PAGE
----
III. These improvements, chiefly mechanical, form the boundary to the achievements of Thespis. He did much to create a stage—little to create tragedy, in the proper acceptation of the word. His performances were still of a ludicrous and homely character, and much more akin to the comic than the tragic. Of that which makes the essence of the solemn drama of Athens—its stately plot, its gigantic images, its prodigal and sumptuous poetry, Thespis was not in any way the inventor. But PHRYNICHUS, the disciple of Thespis, was a poet; he saw, though perhaps dimly and imperfectly, the new career opened to the art, and he may be said to have breathed the immortal spirit into the mere mechanical forms, when he introduced poetry into the bursts of the chorus and the monologue of the actor. Whatever else Phrynichus effected is uncertain. The developed plot—the introduction of regular dialogue through the medium of a second actor —the pomp and circumstance—the symmetry and climax of the drama—do not appear to have appertained to his earlier efforts; and the great artistical improvements which raised the simple incident to an elaborate structure of depicted narrative and awful catastrophe, are ascribed, not to Phrynichus, but Aeschylus. If the later works of Phrynichus betrayed these excellences, it is because Aeschylus had then become his rival, and he caught the heavenly light from the new star which was destined to eclipse him. But every thing essential was done for the Athenian tragedy when Phrynichus took it from the satyr and placed it under the protection of the muse—when, forsaking the humours of the rustic farce, he selected a solemn subject from the serious legends of the most vivid of all mythologies—when he breathed into the familiar measures of the chorus the grandeur and sweetness of the lyric ode—when, in a word, taking nothing from Thespis but the stage and the performers, he borrowed his tale from Homer and his melody from Anacreon. We must not, then, suppose, misled by the vulgar accounts of the Athenian drama, that the contest for the goat, and the buffooneries of Thespis, were its real origin; born of the epic and the lyric song, Homer gave it character, and the lyrists language. Thespis and his predecessors only suggested the form to which the new-born poetry should be applied.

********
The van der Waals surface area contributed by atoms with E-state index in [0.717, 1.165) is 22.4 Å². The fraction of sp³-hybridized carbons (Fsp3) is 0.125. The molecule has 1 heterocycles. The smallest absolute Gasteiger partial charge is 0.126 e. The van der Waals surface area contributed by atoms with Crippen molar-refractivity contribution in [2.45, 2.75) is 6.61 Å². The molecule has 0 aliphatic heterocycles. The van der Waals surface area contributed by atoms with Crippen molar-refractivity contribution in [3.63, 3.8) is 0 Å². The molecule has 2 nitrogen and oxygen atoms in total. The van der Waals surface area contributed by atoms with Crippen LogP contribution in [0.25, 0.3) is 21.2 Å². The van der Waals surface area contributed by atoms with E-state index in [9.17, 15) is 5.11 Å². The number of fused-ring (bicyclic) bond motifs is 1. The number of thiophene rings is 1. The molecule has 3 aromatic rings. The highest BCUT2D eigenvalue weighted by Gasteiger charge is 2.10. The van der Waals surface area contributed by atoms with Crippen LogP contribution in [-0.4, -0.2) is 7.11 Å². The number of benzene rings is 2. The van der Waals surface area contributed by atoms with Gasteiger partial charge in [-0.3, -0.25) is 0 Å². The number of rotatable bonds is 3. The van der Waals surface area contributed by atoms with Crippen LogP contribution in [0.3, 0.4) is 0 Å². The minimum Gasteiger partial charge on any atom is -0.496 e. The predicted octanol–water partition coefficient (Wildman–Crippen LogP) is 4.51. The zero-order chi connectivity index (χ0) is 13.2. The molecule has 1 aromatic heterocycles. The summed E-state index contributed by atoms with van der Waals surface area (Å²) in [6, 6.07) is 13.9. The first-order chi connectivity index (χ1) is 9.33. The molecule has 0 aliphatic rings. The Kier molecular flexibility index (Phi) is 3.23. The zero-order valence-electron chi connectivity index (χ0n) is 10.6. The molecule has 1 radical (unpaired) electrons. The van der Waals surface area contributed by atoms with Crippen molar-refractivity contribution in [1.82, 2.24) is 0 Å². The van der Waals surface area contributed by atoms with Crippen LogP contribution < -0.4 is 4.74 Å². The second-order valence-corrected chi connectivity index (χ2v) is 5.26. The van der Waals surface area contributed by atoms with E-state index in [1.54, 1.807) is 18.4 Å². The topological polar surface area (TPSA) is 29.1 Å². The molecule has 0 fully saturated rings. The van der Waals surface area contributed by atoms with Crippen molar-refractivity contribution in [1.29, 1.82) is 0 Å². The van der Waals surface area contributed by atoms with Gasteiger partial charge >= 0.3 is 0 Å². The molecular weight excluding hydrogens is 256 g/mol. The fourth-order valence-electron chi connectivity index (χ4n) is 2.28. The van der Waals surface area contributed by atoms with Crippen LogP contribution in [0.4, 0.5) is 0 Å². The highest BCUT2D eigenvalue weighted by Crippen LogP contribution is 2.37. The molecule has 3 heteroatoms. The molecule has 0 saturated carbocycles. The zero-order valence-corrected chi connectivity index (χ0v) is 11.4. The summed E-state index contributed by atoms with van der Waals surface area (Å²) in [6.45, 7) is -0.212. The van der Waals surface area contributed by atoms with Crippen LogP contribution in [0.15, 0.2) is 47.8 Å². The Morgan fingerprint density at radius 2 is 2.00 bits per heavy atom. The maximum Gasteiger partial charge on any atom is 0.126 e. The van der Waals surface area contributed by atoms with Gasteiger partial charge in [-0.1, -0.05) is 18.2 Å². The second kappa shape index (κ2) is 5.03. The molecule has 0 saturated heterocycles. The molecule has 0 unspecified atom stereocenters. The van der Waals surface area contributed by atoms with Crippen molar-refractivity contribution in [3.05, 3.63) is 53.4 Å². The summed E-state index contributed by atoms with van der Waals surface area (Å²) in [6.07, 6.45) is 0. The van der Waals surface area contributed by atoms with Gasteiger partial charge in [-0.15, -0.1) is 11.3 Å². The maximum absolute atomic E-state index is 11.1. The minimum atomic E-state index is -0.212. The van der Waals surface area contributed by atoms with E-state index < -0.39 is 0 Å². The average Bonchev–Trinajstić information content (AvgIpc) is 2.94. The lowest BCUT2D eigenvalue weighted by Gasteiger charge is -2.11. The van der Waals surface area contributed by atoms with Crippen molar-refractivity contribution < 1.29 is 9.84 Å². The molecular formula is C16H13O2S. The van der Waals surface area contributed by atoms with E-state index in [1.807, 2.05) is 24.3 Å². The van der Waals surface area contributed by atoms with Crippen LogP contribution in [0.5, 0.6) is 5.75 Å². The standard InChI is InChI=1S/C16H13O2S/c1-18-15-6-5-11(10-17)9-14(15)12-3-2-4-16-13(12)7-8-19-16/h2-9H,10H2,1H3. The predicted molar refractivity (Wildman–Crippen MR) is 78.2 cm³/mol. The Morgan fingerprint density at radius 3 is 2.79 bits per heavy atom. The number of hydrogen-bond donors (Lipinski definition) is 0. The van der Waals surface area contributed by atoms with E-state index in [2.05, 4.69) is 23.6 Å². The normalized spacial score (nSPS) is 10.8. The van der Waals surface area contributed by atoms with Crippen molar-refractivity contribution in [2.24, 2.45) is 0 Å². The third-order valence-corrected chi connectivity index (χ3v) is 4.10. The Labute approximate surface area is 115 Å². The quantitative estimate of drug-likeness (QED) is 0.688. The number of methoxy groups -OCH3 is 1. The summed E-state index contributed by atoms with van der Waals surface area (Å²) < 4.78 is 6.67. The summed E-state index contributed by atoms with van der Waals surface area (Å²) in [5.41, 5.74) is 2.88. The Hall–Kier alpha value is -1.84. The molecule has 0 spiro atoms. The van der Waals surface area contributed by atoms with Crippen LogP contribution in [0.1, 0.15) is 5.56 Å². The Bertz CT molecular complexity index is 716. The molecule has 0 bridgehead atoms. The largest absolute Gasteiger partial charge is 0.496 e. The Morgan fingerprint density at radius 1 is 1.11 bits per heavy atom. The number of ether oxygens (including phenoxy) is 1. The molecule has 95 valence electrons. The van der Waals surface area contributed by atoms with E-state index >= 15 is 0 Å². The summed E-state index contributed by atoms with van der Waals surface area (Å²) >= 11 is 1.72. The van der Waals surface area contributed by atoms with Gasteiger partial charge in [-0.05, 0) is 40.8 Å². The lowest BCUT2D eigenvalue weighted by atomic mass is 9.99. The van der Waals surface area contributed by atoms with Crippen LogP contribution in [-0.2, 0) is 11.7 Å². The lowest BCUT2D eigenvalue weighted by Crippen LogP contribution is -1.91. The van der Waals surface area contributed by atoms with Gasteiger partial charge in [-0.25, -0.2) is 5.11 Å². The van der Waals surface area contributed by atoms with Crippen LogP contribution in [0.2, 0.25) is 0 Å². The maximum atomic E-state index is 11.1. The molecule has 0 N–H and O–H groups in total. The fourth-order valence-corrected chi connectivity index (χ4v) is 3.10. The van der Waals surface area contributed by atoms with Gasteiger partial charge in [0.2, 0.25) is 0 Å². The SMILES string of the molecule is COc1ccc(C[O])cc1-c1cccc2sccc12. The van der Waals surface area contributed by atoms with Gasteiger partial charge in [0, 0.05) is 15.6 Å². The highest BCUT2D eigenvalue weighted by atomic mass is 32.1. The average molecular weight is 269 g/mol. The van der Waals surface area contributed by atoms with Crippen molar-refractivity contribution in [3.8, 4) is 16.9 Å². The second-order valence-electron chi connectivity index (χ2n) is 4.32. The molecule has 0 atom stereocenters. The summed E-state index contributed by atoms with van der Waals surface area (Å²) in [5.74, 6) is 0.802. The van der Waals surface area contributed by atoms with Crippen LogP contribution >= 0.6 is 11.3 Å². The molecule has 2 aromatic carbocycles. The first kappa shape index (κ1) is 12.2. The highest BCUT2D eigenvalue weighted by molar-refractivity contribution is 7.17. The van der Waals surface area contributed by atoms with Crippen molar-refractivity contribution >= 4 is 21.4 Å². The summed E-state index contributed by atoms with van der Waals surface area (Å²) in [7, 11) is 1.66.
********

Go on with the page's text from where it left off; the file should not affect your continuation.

IV. Thus, under Phrynichus, the Thespian drama rose into poetry, worthy to exercise its influence upon poetical emulation, when a young man of noble family and sublime genius, rendered perhaps more thoughtful and profound by the cultivation of a mystical philosophy [11], which had lately emerged from the primitive schools of Ionian wisdom, brought to the rising art the united dignity of rank, philosophy, and genius. Aeschylus, son of Euphorion, born at Eleusis B. C. 525, early saturated a spirit naturally fiery and exalted with the vivid poetry of Homer. While yet a boy, and probably about the time when Phrynichus first elevated the Thespian drama, he is said to have been inspired by a dream with the ambition to excel in the dramatic art. But in Homer he found no visionary revelation to assure him of those ends, august and undeveloped, which the actor and the chorus might be made the instruments to effect. For when the idea of scenic representation was once familiar, the epics of Homer suggested the true nature of the drama. The great characteristic of that poet is individuality. Gods or men alike have their separate, unmistakeable attributes and distinctions—they converse in dialogue— they act towards an appointed end. Bring Homer on the stage, and introduce two actors instead of a narrator, and a drama is at once effected. If Phrynichus from the first borrowed his story from Homer, Aeschylus, with more creative genius and more meditative intellect, saw that there was even a richer mine in the vitality of the Homeric spirit—the unity of the Homeric designs. Nor was Homer, perhaps, his sole though his guiding inspiration. The noble birth of Aeschylus no doubt gave him those advantages of general acquaintance with the poetry of the rest of Greece, which an education formed under the lettered dynasty of the Pisistratidae would naturally confer on the well-born. We have seen that the dithyramb, debased in Attica to the Thespian chorus, was in the Dorian states already devoted to sublime themes, and enriched by elaborate art; and Simonides, whose elegies, peculiar for their sweetness, might have inspired the "ambrosial" Phrynichus, perhaps gave to the stern soul of Aeschylus, as to his own pupil Pindar, the model of a loftier music, in his dithyrambic odes.